Finding Help for Klonopin (Clonazepam) Abuse
Leo Sternbach, a chemist working for the Hoffman-La Roche Company back in the 1950s accidentally developed Librium, the first benzodiazepine.
Benzodiazepines were eventually marketed as a treatment option for seizures and anxiety, with much less addiction potential than the barbiturates that were commonly used in the 1950s and 1960s.
They became important for the management of psychological disorders that were primarily fueled by anxiety, such as panic disorder, generalized anxiety disorder, phobias, and so forth. Sternbach went on to discover other benzodiazepines, including the benzodiazepine Klonopin (clonazepam) in 1964.
What Is A Klonopin?
Klonopin is a member of the benzodiazepine family, a class of drugs that all have their primary effect of action in increasing the release of the neurotransmitter gamma-Aminobutyric acid (GABA). GABA is the primary inhibitory neurotransmitter in the brain. When inhibitory neurotransmitters like GABA are released, they slow down the actions of other neurotransmitters (they inhibit the firing of other neurons). Different benzodiazepines have different onsets of action, different half-lives, and different effects.
For the most part, benzodiazepines are used in the treatment of the following issues:
- To manage anxiety and anxiety disorders on a short-term basis
- To deal with irritability and restlessness in disorders like depression (in conjunction with antidepressant medications) or as additional treatments for other psychological disorders, such as schizophrenia, personality disorders, bipolar disorder, etc.
- To manage seizures in individuals with seizure disorders such as epilepsy
- As sleep aids
- To assist individuals who are going through severe alcohol withdrawal
- In the treatment of drug abuse or addiction (can be used to treat withdrawal
symptoms for other drugs of addiction or to address symptoms of anxiety,
irritability, and restlessness that are associated with early recovery from many different drugs)
- For surgery patients as a pre-anesthetic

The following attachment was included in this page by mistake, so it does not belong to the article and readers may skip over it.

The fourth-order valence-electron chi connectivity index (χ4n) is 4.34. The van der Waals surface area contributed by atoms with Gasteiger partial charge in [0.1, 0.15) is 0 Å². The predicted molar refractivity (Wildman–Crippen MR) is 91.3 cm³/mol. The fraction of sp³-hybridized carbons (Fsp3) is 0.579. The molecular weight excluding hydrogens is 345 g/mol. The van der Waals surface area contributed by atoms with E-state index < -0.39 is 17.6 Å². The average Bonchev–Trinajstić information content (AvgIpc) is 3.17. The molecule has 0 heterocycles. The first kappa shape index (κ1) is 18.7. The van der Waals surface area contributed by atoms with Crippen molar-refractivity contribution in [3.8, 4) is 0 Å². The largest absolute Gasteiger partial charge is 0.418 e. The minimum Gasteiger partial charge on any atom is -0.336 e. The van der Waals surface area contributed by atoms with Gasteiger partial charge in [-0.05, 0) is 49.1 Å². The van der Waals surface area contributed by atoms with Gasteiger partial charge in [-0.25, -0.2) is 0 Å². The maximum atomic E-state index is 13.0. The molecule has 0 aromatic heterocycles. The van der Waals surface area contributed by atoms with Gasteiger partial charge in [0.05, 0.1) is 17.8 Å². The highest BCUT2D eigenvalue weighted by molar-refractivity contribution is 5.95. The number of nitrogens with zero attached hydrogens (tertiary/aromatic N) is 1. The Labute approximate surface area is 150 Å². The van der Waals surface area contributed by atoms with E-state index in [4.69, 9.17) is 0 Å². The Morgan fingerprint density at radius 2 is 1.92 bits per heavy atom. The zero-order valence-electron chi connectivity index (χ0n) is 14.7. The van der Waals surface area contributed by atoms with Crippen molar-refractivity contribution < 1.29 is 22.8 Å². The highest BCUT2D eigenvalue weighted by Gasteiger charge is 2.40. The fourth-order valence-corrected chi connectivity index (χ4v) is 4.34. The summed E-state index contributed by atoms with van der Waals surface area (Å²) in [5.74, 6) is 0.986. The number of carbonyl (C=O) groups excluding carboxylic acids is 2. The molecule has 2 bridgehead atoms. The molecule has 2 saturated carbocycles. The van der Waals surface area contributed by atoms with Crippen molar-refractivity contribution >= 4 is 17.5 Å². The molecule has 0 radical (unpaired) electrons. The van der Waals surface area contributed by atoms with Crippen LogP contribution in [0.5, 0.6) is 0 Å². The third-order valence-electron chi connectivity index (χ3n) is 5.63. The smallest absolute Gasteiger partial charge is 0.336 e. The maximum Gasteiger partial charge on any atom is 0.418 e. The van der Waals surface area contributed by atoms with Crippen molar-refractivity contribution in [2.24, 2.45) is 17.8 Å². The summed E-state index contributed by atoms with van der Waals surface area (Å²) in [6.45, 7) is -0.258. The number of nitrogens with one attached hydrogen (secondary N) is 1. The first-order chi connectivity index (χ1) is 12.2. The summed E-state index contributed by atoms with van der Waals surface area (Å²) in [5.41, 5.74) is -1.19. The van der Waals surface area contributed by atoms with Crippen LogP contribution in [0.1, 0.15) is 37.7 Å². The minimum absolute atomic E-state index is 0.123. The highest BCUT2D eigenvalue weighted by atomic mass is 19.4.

Klonopin’s initial use was to control seizures related to epilepsy and to assist with the anxiety associated with panic attacks in panic disorder. It is a Schedule IV controlled substance, indicating that it has mild to moderate potential for abuse and physical dependence.
Klonopin is a benzodiazepine with a relatively slow onset of action compared to others in the class (it takes longer to begin working than some other drugs in the same class).
It has a long half-life of 10-50 hours; thus, it is more useful in the treatment of anxiety, seizures, irritability, and mood issues, as opposed to being used as a sleep aid. Benzodiazepine sleep aids usually work quickly and do not have long half-lives because once person is asleep, it has performed its function.
Individuals who need to manage anxiety throughout the day, such as individuals who suffer from panic attacks that may come out of nowhere, need longer-acting medications so they do not have to take them as frequently.
The Effects of Using Klonopin
Taking Klonopin results in the following effects:
- Feeling relaxed and mildly sedated (the level of sedation will increase as one increases the dosage)
- A reduction in anxiety
- Euphoria and feelings of well being
- A decrease in reflex actions and coordination (At therapeutic doses, this is typically mild; as an individual abuses the drug, this becomes much more pronounced.)
Side effects associated with Klonopin use include:
- Sedation, muscle weakness, and issues with coordination and balance
- Issues with memory, attention, and slurred speech
- Mild headache, dry mouth, blurred vision, nausea, constipation, and diarrhea